Think of pushing in straight lines and use your toes to help you keep track of what areas you have worked on.

You essentially want to work the entire sole of the foot in a vertical direction.

4. Calf Rolling

Start by sitting either on the floor or on a chair with your legs extended in front of you.

If you choose to sit on a chair, make sure you have another chair to rest your foot on.

Using a rolling pin, roll it up and down down the length of your calf (behind the knee to the ankle) either in long strokes or small strokes.

Apply enough pressure as tolerable.

When you hit small painful “bumps” concentrate on that area to loosen the muscle.

This is most effective when done for 5 minutes on each leg.

5. Calf Pulling

Sit on a chair and cross one leg over the other so the ankle rests on the thigh.

Grasp your calf with both hands so your thumbs are on your calf (back) with the thumbs pointing down, and your fingers on your shin (front) just like the picture.

Next, gently pull on the calf muscle as if you are pulling it forwards to the front of the leg.

Do this for 1-2 minutes as you work up and down the lower leg.

6 Exercises and Stretches To Relieve Most Cases Of Plantar Fasciitis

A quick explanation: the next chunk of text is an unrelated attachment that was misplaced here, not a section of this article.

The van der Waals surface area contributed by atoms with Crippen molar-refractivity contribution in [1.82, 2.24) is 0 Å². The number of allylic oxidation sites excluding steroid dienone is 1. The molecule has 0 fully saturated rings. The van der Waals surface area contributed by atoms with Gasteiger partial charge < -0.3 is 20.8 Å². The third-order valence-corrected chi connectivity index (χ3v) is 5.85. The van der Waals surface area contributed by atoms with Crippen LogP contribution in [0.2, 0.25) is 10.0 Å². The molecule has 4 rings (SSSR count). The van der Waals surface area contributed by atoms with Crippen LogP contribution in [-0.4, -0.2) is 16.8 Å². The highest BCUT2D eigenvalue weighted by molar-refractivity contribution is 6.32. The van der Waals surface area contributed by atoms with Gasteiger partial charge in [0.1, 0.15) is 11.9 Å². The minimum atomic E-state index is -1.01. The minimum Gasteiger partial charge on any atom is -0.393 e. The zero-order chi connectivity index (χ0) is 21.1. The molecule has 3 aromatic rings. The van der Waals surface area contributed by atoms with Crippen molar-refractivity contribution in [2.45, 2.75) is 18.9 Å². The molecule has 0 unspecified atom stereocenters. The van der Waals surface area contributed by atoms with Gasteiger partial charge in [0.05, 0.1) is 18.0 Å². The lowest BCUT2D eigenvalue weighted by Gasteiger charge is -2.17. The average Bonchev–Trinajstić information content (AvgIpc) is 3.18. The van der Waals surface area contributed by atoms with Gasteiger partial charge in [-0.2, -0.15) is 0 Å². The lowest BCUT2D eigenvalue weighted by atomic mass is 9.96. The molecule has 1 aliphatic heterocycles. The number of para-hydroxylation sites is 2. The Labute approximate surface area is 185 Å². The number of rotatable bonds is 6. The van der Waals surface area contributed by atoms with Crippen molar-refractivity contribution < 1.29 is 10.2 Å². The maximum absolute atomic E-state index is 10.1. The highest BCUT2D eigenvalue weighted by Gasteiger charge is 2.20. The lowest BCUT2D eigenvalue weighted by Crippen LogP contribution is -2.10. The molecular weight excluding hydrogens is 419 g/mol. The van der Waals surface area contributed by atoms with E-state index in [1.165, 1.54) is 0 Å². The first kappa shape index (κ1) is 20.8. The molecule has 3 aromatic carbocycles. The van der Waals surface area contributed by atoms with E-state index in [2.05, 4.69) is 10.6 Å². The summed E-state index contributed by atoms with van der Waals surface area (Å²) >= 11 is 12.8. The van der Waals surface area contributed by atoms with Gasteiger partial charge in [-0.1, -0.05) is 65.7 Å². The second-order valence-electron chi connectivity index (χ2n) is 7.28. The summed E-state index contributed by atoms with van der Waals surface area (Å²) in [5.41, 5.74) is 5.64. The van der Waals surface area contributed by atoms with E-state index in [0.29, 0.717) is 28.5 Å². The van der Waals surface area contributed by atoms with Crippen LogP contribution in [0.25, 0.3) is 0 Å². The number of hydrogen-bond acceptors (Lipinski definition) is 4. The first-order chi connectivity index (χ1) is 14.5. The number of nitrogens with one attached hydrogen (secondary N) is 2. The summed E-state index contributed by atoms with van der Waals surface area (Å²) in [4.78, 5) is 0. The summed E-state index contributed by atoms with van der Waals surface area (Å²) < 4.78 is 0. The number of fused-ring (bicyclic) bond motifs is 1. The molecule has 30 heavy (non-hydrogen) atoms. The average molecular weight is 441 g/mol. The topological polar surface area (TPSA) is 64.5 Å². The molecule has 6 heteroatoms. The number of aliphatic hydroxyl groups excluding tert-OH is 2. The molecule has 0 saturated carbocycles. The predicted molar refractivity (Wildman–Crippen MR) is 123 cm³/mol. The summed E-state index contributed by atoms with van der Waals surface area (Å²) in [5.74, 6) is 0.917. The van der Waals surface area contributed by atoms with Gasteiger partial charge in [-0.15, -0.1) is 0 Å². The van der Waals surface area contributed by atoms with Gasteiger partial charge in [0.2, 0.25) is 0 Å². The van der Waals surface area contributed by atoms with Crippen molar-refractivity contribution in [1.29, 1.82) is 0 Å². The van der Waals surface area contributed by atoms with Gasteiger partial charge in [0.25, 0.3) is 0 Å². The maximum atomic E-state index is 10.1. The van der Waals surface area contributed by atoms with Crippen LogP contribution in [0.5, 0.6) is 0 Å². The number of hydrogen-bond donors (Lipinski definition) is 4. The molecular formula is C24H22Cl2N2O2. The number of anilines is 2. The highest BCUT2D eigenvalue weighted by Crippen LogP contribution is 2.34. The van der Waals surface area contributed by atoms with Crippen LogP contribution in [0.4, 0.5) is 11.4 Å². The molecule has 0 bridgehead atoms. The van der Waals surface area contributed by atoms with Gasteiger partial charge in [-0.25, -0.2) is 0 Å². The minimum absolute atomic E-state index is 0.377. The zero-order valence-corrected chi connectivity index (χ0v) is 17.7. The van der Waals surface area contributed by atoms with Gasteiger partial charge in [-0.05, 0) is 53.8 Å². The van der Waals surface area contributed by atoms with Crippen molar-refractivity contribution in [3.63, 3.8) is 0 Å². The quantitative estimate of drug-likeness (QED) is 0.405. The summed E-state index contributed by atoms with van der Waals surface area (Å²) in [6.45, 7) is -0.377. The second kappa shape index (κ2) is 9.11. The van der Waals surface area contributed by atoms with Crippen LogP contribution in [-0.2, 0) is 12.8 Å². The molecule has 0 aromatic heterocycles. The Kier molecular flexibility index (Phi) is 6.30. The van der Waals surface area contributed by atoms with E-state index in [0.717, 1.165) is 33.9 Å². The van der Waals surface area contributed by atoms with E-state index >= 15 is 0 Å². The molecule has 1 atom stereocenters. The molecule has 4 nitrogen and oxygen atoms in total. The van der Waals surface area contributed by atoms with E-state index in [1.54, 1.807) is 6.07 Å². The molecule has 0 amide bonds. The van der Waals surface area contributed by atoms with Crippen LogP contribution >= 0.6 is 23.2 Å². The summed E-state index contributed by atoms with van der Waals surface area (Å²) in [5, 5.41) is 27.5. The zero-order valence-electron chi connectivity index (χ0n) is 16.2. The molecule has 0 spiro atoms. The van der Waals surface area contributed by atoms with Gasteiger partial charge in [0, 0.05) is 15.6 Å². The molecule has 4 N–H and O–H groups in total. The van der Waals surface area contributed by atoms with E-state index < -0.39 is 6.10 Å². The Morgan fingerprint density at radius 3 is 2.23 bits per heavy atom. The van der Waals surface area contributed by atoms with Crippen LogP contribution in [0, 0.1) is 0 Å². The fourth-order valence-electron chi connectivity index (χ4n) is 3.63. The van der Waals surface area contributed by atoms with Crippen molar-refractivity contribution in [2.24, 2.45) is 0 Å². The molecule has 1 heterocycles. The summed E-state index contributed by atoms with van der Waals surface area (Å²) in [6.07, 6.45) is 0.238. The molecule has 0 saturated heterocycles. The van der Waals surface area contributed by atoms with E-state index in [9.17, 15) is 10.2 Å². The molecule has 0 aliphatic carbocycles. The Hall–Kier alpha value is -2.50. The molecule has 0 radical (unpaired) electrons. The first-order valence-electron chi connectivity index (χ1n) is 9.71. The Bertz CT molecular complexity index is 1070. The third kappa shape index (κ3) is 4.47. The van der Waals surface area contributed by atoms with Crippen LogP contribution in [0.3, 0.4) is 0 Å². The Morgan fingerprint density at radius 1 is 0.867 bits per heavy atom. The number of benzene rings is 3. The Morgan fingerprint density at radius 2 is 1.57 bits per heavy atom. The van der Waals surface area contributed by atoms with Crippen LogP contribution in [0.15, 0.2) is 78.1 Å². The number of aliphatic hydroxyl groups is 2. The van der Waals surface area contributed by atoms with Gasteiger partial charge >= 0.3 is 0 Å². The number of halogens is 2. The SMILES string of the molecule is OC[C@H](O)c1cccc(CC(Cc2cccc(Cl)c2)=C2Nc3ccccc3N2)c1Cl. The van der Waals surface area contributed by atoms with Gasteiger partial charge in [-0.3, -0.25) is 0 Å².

Before starting any of these exercises or stretches you should always warm up your feet and lower leg with a light massage, after a shower or after being on your feet all day.

Essentially you just want to get some blood flowing in the area(s) to promote healing and relief to the injured area.

#1. Soleus Stretch

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Place the injured foot behind the healthy foot, allowing for a small space between the heel and toe, and then slowly bend both knees to feel a gentle stretch behind the calf muscle of the injured foot.

Hold this position for 20-30 seconds.

Repeat 3 times on both sides.

#2 Achilles/Gastrocnemius Stretch

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Place the forefoot of the injured foot against the wall, keeping the knee straight, and let the heel rest on the floor.

Place your hands up against the wall for balance and then gently bring your upper body closer to the wall until you feel a stretch in the calf muscle.